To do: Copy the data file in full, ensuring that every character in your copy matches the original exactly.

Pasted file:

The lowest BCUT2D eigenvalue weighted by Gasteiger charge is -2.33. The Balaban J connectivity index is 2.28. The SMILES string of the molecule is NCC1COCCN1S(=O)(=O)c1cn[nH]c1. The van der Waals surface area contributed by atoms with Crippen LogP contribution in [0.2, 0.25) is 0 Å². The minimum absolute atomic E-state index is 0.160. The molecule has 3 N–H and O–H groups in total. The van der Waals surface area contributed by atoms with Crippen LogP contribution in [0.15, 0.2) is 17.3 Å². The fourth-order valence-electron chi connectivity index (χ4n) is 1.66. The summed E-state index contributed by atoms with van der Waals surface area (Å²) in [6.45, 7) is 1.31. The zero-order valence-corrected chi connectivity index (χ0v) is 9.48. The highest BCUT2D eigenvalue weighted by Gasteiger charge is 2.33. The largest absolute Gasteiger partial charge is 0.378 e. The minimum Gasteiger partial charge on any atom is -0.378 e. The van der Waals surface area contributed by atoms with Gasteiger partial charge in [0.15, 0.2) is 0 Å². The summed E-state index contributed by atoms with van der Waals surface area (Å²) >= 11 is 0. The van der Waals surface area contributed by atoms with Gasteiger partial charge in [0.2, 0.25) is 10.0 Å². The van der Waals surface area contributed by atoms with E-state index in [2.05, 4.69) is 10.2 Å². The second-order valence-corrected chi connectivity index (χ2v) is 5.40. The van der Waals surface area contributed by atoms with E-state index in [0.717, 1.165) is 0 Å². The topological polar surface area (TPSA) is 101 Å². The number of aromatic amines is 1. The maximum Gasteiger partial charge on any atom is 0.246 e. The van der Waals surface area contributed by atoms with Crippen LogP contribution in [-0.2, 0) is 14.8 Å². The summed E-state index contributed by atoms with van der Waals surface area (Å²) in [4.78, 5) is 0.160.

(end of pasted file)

The lowest BCUT2D eigenvalue weighted by Gasteiger charge is -2.33. The Balaban J connectivity index is 2.28. The SMILES string of the molecule is NCC1COCCN1S(=O)(=O)c1cn[nH]c1. The van der Waals surface area contributed by atoms with Crippen LogP contribution in [0.2, 0.25) is 0 Å². The minimum absolute atomic E-state index is 0.160. The molecule has 3 N–H and O–H groups in total. The van der Waals surface area contributed by atoms with Crippen LogP contribution in [0.15, 0.2) is 17.3 Å². The fourth-order valence-electron chi connectivity index (χ4n) is 1.66. The summed E-state index contributed by atoms with van der Waals surface area (Å²) in [6.45, 7) is 1.31. The zero-order valence-corrected chi connectivity index (χ0v) is 9.48. The highest BCUT2D eigenvalue weighted by Gasteiger charge is 2.33. The largest absolute Gasteiger partial charge is 0.378 e. The minimum Gasteiger partial charge on any atom is -0.378 e. The van der Waals surface area contributed by atoms with Gasteiger partial charge in [0.15, 0.2) is 0 Å². The summed E-state index contributed by atoms with van der Waals surface area (Å²) >= 11 is 0. The van der Waals surface area contributed by atoms with Gasteiger partial charge in [0.2, 0.25) is 10.0 Å². The van der Waals surface area contributed by atoms with E-state index in [2.05, 4.69) is 10.2 Å². The second-order valence-corrected chi connectivity index (χ2v) is 5.40. The van der Waals surface area contributed by atoms with E-state index in [0.717, 1.165) is 0 Å². The topological polar surface area (TPSA) is 101 Å². The number of aromatic amines is 1. The maximum Gasteiger partial charge on any atom is 0.246 e. The van der Waals surface area contributed by atoms with Crippen LogP contribution in [-0.2, 0) is 14.8 Å². The summed E-state index contributed by atoms with van der Waals surface area (Å²) in [4.78, 5) is 0.160.